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The Cosmian KMS can provision secrets to open Linux LUKS encrypted partitions. The secret never leaves the KMS and can be used to unlock the partition at boot time.

Installing p11-kit and the Cosmian KMS PKCS#11 module

The Cosmian KMS provides a PKCS#11 module that can be used to access the KMS from applications that support PKCS#11, using the p11-kit framework.

With LUKS, the system provided systemd-cryptenroll command must have support for p11-kit which you can check by running systemd-cryptenroll --help and checking for the +P11KIT flag.

 systemd-cryptenroll --version

systemd 253 (253.5-1ubuntu6.1)

Unfortunately, Ubuntu 22.04 does not provide p11-kit support, however the setup works fine for Ubuntu 23.10.

1. Install the p11-kit package.

Ubuntu 23.10

sudo apt install p11-kit


sudo dnf install p11-kit

2. Create the PKCS#11 configuration and module directories

sudo mkdir -p /etc/pkcs11/modules

3. Create a configuration file for the PKCS#11 module.

sudo tee /etc/pkcs11/pkcs11.conf <<EOF
# This setting controls whether to load user configuration from the
# ~/.config/pkcs11 directory. Possible values:
#    none: No user configuration
#    merge: Merge the user config over the system configuration (default)
#    only: Only user configuration, ignore system configuration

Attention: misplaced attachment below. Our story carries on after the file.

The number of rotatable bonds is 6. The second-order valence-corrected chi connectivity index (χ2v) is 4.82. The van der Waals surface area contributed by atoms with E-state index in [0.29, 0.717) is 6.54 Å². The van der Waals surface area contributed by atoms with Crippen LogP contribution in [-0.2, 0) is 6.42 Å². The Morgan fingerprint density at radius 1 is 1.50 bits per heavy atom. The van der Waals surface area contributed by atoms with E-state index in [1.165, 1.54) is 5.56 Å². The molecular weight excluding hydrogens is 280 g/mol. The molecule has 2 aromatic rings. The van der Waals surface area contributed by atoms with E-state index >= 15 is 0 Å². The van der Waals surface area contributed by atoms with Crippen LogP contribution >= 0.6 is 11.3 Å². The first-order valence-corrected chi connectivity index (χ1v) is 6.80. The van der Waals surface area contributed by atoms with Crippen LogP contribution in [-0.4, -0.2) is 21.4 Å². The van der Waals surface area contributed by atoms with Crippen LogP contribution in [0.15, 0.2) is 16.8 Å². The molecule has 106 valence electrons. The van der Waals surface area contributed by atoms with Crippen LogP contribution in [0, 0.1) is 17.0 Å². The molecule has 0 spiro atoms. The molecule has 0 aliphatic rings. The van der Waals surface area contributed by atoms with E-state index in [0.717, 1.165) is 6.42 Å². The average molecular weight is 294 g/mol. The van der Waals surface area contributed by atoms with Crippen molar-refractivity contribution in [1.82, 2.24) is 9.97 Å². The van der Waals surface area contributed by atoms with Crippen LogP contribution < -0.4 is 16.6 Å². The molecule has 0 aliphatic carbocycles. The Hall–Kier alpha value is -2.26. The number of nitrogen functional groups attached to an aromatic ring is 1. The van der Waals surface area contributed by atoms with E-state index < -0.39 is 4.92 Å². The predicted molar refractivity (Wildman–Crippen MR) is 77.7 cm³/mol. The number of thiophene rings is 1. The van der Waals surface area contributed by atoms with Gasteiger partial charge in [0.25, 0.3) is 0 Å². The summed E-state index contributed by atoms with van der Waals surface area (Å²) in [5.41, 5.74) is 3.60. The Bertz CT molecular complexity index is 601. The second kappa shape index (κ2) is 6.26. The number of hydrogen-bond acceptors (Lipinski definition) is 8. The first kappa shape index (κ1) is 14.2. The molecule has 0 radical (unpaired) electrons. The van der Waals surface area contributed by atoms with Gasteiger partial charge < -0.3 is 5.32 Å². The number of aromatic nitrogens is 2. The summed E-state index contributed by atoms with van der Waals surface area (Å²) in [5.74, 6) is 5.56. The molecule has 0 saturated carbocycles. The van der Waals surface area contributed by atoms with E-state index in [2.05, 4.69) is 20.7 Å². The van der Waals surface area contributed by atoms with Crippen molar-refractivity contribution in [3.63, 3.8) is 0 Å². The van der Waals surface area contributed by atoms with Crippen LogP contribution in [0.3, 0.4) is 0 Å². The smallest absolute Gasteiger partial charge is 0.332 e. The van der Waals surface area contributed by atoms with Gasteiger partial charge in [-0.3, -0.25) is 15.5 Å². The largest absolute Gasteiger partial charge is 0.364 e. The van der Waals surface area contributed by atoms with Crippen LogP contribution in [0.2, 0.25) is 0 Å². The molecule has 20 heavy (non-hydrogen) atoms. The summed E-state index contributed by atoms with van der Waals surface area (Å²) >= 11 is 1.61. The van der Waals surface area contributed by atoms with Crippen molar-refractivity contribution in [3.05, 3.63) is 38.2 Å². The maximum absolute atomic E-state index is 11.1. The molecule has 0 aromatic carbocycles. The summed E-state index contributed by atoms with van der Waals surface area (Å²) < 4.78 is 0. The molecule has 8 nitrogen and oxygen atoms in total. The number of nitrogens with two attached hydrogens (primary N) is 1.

user-config: merge

4. Copy the PKCS#11 module to the pkcs11 directory.

sudo cp /usr/local/lib/

5. Create a configuration file for the ckms PKCS#11 module.

sudo tee /etc/pkcs11/modules/ckms_pkcs11.module <<EOF
# Cosmian KMS PKCS#11 module
module: /usr/local/lib/

6. Check that the module loads correctly.

> p11-kit list-modules

ckms_pkcs11: /usr/local/lib/
 library-description: Cosmian KMS PKCS#11 provider
 library-manufacturer: Cosmian
 library-version: x.y
 token: Cosmian-KMS
     manufacturer: Cosmian
     model: software
     serial-number: x.y.z

Configuring the access to the KMS

The PKCS#11 module uses the same configuration file as the CLI. Since it may be run as a system user, the configuration file should be made available in /etc/cosmian/kms.json.

See Authenticating users to the KMS to learn how to configure the KMS to use Open ID connect or certificate authentication.

Here is an example configuration file for the PKCS#11 provider library accessing the KMS using a PKCS#12 file for authentication.

  "kms_server_url": "",
  "ssl_client_pkcs12_path": "./certificates/machine123.acme.p12",
  "ssl_client_pkcs12_password": "machine123_pkcs12_password"

To use Open ID connect, install the ckms CLI from Cosmian packages and use the ckms login command to authenticate to the KMS first.

Creating an RSA key pair using openssl and importing it into the Cosmian KMS

To generate a self-signed certificate with RSA 2048bit key and in PKCS12 format, you can use the OpenSSL command-line tool. Here are the steps:

1. Generate a new private key:

openssl genpkey -algorithm RSA -out private_key.pem -pkeyopt rsa_keygen_bits:2048

2. Create a self-signed certificate:

openssl req -new -x509 -key private_key.pem -out cert.pem -days 365

3. Convert the certificate and private key to PKCS12 format: